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DAVID MILTON - Songs From The Bell Man 

DAVID MILTON - Songs From The Bell Man 
Story Records STREC1801 

Three years ago I holidayed in the harbour town of Watchet in Somerset. It seemed a pleasant place, but without much for the tourist to watch. Having now listened to this engaging album, I suggest they rename it Hearit: for I’d no idea such a fine singer as David Milton resided there. And getting locals to hear things, is just what David is about: he is, appropriately, the Watchet Town Crier.

This debut CD is produced by - and features - adopted local, Ange Hardy. She adds studio musicians who exude good taste, and The Old Gaffers shantymen, who exude brio. At its end, it leaves us wanting more. Which is how this reviewer wants to feel about all albums he reviews: would that it was always so.

Greenland Fisheries was my pick of his traditional songs. It cheers us in these days of Greenpeace, in being the story of a whale that got away: though sad to say, at the cost of four human lives. Of his self-penned songs, Old Ben stands out: it beautifully relates the history of the town.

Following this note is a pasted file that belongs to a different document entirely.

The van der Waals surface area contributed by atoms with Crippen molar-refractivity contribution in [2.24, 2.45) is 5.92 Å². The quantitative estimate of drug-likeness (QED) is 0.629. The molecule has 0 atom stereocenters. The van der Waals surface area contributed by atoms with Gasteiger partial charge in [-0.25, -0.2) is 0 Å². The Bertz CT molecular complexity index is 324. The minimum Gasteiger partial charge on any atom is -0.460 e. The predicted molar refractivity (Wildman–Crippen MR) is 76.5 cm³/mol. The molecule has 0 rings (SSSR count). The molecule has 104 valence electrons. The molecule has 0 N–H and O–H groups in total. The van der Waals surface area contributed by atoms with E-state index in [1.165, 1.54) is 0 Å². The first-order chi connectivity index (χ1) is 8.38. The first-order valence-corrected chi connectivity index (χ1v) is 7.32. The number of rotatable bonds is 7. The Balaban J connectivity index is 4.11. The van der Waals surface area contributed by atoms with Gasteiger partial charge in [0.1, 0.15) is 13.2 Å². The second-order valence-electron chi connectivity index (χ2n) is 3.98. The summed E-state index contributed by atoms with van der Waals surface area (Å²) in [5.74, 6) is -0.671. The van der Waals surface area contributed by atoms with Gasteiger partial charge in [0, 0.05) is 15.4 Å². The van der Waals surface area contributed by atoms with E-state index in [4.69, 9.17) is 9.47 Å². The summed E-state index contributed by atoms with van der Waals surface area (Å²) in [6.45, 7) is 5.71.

Rob Swan and Terry Walker should be congratulated on the liner notes: the booklet is a triumph of clarity and style. But the biggest cheer should go to Milton himself: why has it taken you so long, son? I forecast that God willing, there’ll be more.

Best track? That’s easy. Tennyson's much anthologised poem Crossing The Bar, here set to a melody fitting the words like a glove.

Dai Woosnam

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This album was reviewed in Issue 126 of The Living Tradition magazine.